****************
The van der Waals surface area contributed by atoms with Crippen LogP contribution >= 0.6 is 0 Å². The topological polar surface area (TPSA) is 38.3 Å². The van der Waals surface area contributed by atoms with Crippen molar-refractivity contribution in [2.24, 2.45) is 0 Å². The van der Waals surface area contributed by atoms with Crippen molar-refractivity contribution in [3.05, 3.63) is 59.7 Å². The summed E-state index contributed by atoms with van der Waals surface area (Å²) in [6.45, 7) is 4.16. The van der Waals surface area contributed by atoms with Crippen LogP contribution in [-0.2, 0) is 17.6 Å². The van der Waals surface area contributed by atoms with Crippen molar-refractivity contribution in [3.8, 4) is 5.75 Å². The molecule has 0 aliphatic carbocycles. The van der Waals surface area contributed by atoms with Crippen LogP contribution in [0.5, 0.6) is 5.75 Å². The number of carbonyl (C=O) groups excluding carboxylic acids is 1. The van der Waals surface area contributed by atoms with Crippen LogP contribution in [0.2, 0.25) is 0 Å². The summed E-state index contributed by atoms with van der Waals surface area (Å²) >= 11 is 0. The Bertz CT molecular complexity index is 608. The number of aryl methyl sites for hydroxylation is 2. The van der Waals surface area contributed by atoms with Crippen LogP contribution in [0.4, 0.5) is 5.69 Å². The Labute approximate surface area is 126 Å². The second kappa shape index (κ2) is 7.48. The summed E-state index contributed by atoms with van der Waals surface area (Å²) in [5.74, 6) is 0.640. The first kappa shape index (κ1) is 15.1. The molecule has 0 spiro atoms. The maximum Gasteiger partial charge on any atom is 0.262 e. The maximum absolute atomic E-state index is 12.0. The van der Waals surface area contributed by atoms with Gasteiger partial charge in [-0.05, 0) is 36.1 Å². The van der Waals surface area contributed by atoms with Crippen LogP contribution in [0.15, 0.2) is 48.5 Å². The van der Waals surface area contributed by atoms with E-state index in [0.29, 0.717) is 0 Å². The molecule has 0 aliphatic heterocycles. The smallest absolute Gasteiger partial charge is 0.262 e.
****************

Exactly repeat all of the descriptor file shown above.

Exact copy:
The van der Waals surface area contributed by atoms with Crippen LogP contribution >= 0.6 is 0 Å². The topological polar surface area (TPSA) is 38.3 Å². The van der Waals surface area contributed by atoms with Crippen molar-refractivity contribution in [2.24, 2.45) is 0 Å². The van der Waals surface area contributed by atoms with Crippen molar-refractivity contribution in [3.05, 3.63) is 59.7 Å². The summed E-state index contributed by atoms with van der Waals surface area (Å²) in [6.45, 7) is 4.16. The van der Waals surface area contributed by atoms with Crippen LogP contribution in [-0.2, 0) is 17.6 Å². The van der Waals surface area contributed by atoms with Crippen molar-refractivity contribution in [3.8, 4) is 5.75 Å². The molecule has 0 aliphatic carbocycles. The van der Waals surface area contributed by atoms with Crippen LogP contribution in [0.5, 0.6) is 5.75 Å². The number of carbonyl (C=O) groups excluding carboxylic acids is 1. The van der Waals surface area contributed by atoms with Crippen LogP contribution in [0.2, 0.25) is 0 Å². The summed E-state index contributed by atoms with van der Waals surface area (Å²) >= 11 is 0. The Bertz CT molecular complexity index is 608. The number of aryl methyl sites for hydroxylation is 2. The van der Waals surface area contributed by atoms with Crippen LogP contribution in [0.4, 0.5) is 5.69 Å². The Labute approximate surface area is 126 Å². The second kappa shape index (κ2) is 7.48. The summed E-state index contributed by atoms with van der Waals surface area (Å²) in [5.74, 6) is 0.640. The first kappa shape index (κ1) is 15.1. The molecule has 0 spiro atoms. The maximum Gasteiger partial charge on any atom is 0.262 e. The maximum absolute atomic E-state index is 12.0. The van der Waals surface area contributed by atoms with Gasteiger partial charge in [-0.05, 0) is 36.1 Å². The van der Waals surface area contributed by atoms with Crippen LogP contribution in [0.15, 0.2) is 48.5 Å². The van der Waals surface area contributed by atoms with E-state index in [0.29, 0.717) is 0 Å². The molecule has 0 aliphatic heterocycles. The smallest absolute Gasteiger partial charge is 0.262 e.